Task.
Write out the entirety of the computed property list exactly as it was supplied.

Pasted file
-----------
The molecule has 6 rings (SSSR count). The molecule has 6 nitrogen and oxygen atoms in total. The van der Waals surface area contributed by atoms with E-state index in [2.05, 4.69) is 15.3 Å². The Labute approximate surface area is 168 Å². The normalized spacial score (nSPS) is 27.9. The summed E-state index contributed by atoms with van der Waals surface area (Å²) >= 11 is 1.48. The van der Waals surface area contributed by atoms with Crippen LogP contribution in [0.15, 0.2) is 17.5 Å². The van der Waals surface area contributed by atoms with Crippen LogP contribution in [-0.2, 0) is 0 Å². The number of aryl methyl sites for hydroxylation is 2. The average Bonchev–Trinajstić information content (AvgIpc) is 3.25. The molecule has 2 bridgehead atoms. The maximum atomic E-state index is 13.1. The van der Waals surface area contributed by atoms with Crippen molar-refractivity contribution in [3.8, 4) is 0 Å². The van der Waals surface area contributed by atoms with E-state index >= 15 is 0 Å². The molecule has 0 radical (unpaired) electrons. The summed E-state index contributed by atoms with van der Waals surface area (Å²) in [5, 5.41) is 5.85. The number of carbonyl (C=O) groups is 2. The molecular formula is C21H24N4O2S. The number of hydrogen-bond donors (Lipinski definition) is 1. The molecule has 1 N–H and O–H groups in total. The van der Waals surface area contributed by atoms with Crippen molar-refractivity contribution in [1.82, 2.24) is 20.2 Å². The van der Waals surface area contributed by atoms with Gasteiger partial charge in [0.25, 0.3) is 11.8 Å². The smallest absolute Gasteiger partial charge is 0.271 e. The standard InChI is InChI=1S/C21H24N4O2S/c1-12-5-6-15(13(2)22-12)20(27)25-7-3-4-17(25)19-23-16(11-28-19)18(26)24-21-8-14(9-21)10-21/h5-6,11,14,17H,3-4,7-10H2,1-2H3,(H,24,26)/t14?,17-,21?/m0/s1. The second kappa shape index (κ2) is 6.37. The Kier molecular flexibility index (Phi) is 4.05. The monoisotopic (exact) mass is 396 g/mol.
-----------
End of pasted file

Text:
The molecule has 6 rings (SSSR count). The molecule has 6 nitrogen and oxygen atoms in total. The van der Waals surface area contributed by atoms with E-state index in [2.05, 4.69) is 15.3 Å². The Labute approximate surface area is 168 Å². The normalized spacial score (nSPS) is 27.9. The summed E-state index contributed by atoms with van der Waals surface area (Å²) >= 11 is 1.48. The van der Waals surface area contributed by atoms with Crippen LogP contribution in [0.15, 0.2) is 17.5 Å². The van der Waals surface area contributed by atoms with Crippen LogP contribution in [-0.2, 0) is 0 Å². The number of aryl methyl sites for hydroxylation is 2. The average Bonchev–Trinajstić information content (AvgIpc) is 3.25. The molecule has 2 bridgehead atoms. The maximum atomic E-state index is 13.1. The van der Waals surface area contributed by atoms with Crippen molar-refractivity contribution in [3.8, 4) is 0 Å². The van der Waals surface area contributed by atoms with E-state index >= 15 is 0 Å². The molecule has 0 radical (unpaired) electrons. The summed E-state index contributed by atoms with van der Waals surface area (Å²) in [5, 5.41) is 5.85. The number of carbonyl (C=O) groups is 2. The molecular formula is C21H24N4O2S. The number of hydrogen-bond donors (Lipinski definition) is 1. The molecule has 1 N–H and O–H groups in total. The van der Waals surface area contributed by atoms with Crippen molar-refractivity contribution in [1.82, 2.24) is 20.2 Å². The van der Waals surface area contributed by atoms with Gasteiger partial charge in [0.25, 0.3) is 11.8 Å². The smallest absolute Gasteiger partial charge is 0.271 e. The standard InChI is InChI=1S/C21H24N4O2S/c1-12-5-6-15(13(2)22-12)20(27)25-7-3-4-17(25)19-23-16(11-28-19)18(26)24-21-8-14(9-21)10-21/h5-6,11,14,17H,3-4,7-10H2,1-2H3,(H,24,26)/t14?,17-,21?/m0/s1. The second kappa shape index (κ2) is 6.37. The Kier molecular flexibility index (Phi) is 4.05. The monoisotopic (exact) mass is 396 g/mol.